Buy recordings, they, at least, all sound different and some are actually quite good! "Subtle" is code for "non-existant".
IMHO, very few things in the audio world is worth it. But niether is a 60K car. When you look at the price of some cables it's hard to justify. I have found in audio that for the most part you get what you pay for up to a certain limit. When I upgrade hardware and cables usually paying more has bought me a cleaner, quieter, richer sound. I try upgrading one component at a time so as to make sure that I can hear / percieve the difference. The best way to tell if something improves your system is to work with a dealer that will loan you the gear or cables. I find that when you are not committed to something you can be more objective because you have nothing to lose. When I've purchased something I pretty much had to acknowledge that it was an improvement or admit that I made a mistake or was taken. I really appreciate the establishments that allow you to take something home and hear it in your enviroment. With that said usually a 1K cable will present something in your system that a 100.00 cable won't. Providing your system is at the level that subtle changes can be appreciated. In other words if you have cheap components adding expensives cables will not make much of an improvement. If you have high quality gear not just expensive, good cables should make a difference. One last thing, now that most systems don't provide bass / treble adjustment besides tuning the room the only other way to tune the system is with cables. So if your system is dull or bright by carefully matching cables you can acheive the desired sound. If we all stop buying expensive cables will the prices come down?
There really are two questions here.
1..Do details of wire construction, other than adequate copper size, make a difference?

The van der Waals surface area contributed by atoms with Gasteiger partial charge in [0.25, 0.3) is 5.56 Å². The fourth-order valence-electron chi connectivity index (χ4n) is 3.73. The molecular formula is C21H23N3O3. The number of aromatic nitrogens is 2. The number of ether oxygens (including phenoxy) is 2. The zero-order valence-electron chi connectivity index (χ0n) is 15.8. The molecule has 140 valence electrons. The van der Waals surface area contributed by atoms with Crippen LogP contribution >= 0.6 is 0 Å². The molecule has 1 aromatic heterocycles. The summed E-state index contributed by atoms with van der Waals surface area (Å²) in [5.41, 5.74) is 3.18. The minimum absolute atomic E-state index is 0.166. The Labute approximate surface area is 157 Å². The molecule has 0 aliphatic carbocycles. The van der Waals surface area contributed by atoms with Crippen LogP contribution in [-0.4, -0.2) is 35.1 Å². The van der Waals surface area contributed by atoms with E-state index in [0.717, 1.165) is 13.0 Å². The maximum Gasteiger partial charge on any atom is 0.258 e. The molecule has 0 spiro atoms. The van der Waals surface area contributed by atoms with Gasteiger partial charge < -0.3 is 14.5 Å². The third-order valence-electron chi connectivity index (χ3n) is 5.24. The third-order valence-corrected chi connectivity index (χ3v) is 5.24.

2..If "Yes" to question 1, does "properly" constructed wire require absurdly high cost?
I am undecided about question 1, but for question 2 the answer is NO.
Sometimes....sometimes not.Paul Speltz Anti-Cable just replaced the Audience Au 24 in my system.The Speltz cable is MUCH cheaper and sounding better.
Why do you "understand" $200-400 cables? I mean (wink, wink) shouldn't a SOTA cable only really cost $100/meter, right? You would think so! But it doesn't seem to pan out that way. BTW, my cables cost $100/meter by coincidence (not because I think that's the ceiling for good cables!!!), but so far all of the dealer demos and used audiogon cables in my system have not been able to best the synergy of what I currently have. It's left many 'a dealer scratching his head. But when I do heard better, I will probably save up and upgrade to them.
To summarize, yeah expensive cables (within your means!) are worth "it" but _only_if_ they give you the synergy you need. Else they're just another "$20-bottle-of-wine-marked-up-to-$200." without the synergy? No way! I will pay the difference between a "flat sounding" system and one that sounds "full of life." Sign me up. :-)
A better way to approach the question might be to identify a particular expensive cable and then ask, "what does this cable do that would be worth the asking price?"
Pick any $1,000 cable and tell me what it does to justify the price.
Not just an anecodtal explanation, "it removes all the veils," etc.
I mean, a scientific explanation.
What does it do to the signal to justify the price.
Or, even better, what *can* an expensive cable do to the signal it is fed to justify a price of $1,000+?
Rsbeck, cables aren't priced based on "scientific merit" they are priced based on "what the market will bear." :-/ But again, (for example) what if the most "synergetic" cable costs $1k? If someone has the means, why not by it?
But if you are asking about construction, materials, science, et al., yeah, I don't see why these things should cost more the say $100/meter. But heck..